A study by Boston University, Colorado State University and Queen's University in Canada estimates that the costs of possible legal claims from oil and gas investors challenging government action to curb fossil fuels could reach $340 billion.
Why is the EU proposing to quit the ECT?
The European Commission has recommended a wholesale EU exit from the treaty, saying that, as it is, the charter is not in line with the EU’s investment protection or climate policies.
In June 2022, ECT signatories reached agreement to modernise the treaty, a process that was initiated in 2018 to make it compatible with the Paris Agreement to tackle climate change.
But governments were unable to vote on adopting the reforms, after the EU failed to get a majority of its member states to agree to the proposed amendments.
Those opposed - including France, Germany, the Netherlands and Spain - argued the proposed changes are not enough to align the ECT with climate policies, as they would allow fossil-fuel investments to be protected for at least another decade.
Dissatisfaction with the modernisation process has prompted states to start leaving individually.
In November, Germany, Luxembourg and Slovenia announced plans to withdraw, after Spain, the Netherlands, Poland and France walked out in October.
Italy was the first EU country to quit the treaty in 2016, citing budget restrictions.
The Commission said it was not feasible to get a majority to vote on adopting the new terms and that a coordinated withdrawal was “unavoidable”, according to a document seen by Reuters.
"This is not yet the final EU decision, but this is a big step towards recognising that the problems of the ECT are intractable and the attempts to fix it have failed," said Jean Blaylock, a trade campaigner at Global Justice Now.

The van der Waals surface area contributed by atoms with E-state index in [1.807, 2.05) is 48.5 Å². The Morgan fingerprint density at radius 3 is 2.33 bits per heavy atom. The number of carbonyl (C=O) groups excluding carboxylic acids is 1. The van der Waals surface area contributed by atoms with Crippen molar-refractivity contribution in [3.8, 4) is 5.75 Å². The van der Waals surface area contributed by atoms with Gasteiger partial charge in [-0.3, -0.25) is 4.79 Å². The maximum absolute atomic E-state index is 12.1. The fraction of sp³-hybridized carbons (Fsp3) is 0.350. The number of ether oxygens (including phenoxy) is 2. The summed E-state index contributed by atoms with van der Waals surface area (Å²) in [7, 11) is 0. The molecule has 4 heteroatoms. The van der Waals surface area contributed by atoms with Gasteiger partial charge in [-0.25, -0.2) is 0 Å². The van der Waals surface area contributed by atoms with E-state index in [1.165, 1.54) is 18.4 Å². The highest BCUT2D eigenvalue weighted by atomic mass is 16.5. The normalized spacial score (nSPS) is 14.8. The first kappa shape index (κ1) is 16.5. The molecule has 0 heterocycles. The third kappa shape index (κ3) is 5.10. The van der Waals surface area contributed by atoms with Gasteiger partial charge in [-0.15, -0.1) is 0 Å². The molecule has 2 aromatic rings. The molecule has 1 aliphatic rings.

The Commission’s working group on energy is expected to meet again in March, after member states decide on their positions.
At least 15 EU countries would have to back withdrawal for a bloc-wide exit to go ahead - a move the European Parliament has already backed in a resolution.
Can the ECT survive?
If the EU does quit the treaty, some non-EU signatories could follow.
"(Withdrawal) drastically increases the pressure on governments outside of the EU as to why they are not taking the same action," said Blaylock, adding that Britain could agree to go along with an EU withdrawal.
If the EU leaves, it would also likely put an end to the ECT modernisation process, which was being driven by the Commission, she said.
The ECT's remaining signatories could seek new members - largely from the Global South, which Blaylock warned would be most vulnerable to investment lawsuits.
Most non-EU countries are waiting on the EU’s final position before discussing their own withdrawal, according to Cornelia Maarfield, senior trade and investment policy coordinator at Climate Action Network Europe.
“If there is a massive walkout, this would trigger a discussion on terminating the treaty as a whole,” she added.
Experts say a collapse of the ECT could even spark a wider movement to abandon other ISDS treaties.
If the ECT survives, however, states that leave could agree between them not to apply a sunset clause that allows countries to be sued for up to 20 years after withdrawal, reducing the threat of post-exit legal action, said Maarfield.
This article was updated on Feb. 10 2023, with the European Commission's recommendation to member states to withdraw as a bloc from the treaty.
($1 = 0.8246 pounds)
(Reporting by Beatrice Tridimas; Editing by Megan Rowling)